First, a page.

Buy-to-let investors seek court order to protect their tracker deals
INVESTORS who have buy-to-let tracker mortgages with Permanent TSB are seeking an order in the High Court on Friday that would stop the bank forcing them to pay higher interest and also to start paying back capital.
Thousands of people took out tracker mortgages to buy investment properties during the boom. They were on a low margin above the European Central Bank rate, and interest only for the term.
A bullet payment was to be made at the end of the mortgage term.
But the bank had been contacting the buy-to-let investors telling them to pay back capital and interest every month. If they were unable to also make capital payments the bank told them they would be put on to a higher variable rate.
It later changed this to tell them they could keep their trackers if they could not make the capital repayments but at a margin that was 1pc higher than their existing tracker deal.
Now the Irish Independent has learned that Dublin-based solicitor Walter Odlum has a case in the High Court on Friday when senior counsel Ross Maguire will argue that a statutory notice on the loan agreement says the interest-only deal is for the entire term.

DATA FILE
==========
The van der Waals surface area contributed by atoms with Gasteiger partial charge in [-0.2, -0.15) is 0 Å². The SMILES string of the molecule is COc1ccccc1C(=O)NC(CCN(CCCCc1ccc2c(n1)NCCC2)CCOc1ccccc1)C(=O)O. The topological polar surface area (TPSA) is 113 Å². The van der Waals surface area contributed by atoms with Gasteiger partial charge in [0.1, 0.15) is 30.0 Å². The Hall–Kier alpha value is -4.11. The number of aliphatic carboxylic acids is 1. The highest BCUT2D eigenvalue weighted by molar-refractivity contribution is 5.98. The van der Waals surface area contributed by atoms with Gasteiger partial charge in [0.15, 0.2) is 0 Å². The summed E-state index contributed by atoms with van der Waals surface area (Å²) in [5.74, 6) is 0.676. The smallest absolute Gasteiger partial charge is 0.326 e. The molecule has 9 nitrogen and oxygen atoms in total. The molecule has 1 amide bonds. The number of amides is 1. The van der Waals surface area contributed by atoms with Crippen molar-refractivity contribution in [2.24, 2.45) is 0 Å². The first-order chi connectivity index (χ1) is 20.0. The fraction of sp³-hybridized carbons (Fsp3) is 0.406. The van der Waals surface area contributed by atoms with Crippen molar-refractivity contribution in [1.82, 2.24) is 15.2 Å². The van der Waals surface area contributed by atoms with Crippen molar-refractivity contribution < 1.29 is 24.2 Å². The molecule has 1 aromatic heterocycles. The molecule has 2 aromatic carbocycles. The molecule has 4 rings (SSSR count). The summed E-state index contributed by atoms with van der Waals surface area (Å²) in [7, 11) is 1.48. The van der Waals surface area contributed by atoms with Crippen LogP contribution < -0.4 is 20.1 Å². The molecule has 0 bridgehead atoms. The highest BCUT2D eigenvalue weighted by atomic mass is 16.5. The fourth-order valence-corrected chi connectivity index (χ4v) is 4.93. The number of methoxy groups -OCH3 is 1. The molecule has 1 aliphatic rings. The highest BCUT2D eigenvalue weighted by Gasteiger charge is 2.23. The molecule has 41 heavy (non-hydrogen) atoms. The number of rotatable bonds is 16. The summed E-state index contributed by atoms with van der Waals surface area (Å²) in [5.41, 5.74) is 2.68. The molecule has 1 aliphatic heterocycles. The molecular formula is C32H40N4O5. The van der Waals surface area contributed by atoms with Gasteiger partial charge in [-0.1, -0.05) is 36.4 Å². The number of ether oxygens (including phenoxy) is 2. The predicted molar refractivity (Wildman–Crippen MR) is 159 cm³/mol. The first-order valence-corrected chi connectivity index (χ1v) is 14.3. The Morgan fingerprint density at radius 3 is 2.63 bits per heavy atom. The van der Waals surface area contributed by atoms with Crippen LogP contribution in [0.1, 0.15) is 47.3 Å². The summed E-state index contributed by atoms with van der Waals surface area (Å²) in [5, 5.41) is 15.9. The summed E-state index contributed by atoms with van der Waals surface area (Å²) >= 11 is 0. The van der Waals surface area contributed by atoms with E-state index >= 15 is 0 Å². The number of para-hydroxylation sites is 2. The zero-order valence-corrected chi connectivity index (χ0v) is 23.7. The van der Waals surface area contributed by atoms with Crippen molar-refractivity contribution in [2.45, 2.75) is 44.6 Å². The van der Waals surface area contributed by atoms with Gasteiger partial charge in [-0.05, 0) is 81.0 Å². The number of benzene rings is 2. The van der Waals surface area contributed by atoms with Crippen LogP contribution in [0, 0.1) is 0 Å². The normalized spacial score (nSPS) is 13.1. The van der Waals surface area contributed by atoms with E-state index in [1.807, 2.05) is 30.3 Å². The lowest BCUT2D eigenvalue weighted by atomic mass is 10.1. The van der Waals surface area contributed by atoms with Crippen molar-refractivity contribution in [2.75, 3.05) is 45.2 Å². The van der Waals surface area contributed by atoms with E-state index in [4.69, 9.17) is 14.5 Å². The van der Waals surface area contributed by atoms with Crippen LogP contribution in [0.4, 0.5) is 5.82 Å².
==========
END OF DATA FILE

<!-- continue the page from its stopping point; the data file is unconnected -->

Mr Odlum has a group of 110 buy-to-let investors calling themselves Protect Our Trackers backing his legal challenge.
The bank issued 18,000 buy-to-let mortgages to 14,000 investors. A quarter of the mortgages are three months or more in arrears.
But the bank's senior counsel, Paul Gallagher, is set to argue that a special condition in the letter of loan offer clearly states that the mortgages can be reviewed after either three or five years and the interest-only aspect of the deal can be altered.
The bank stopped writing to its investor mortgage holders last July, seeking to get them to pay capital and interest. But it is set to vigorously oppose the legal challenge.
Moving from paying interest only to paying interest and capital could mean monthly repayments tripling for investors.
It is understood large numbers of investors are struggling to even meet the current interest-only payments.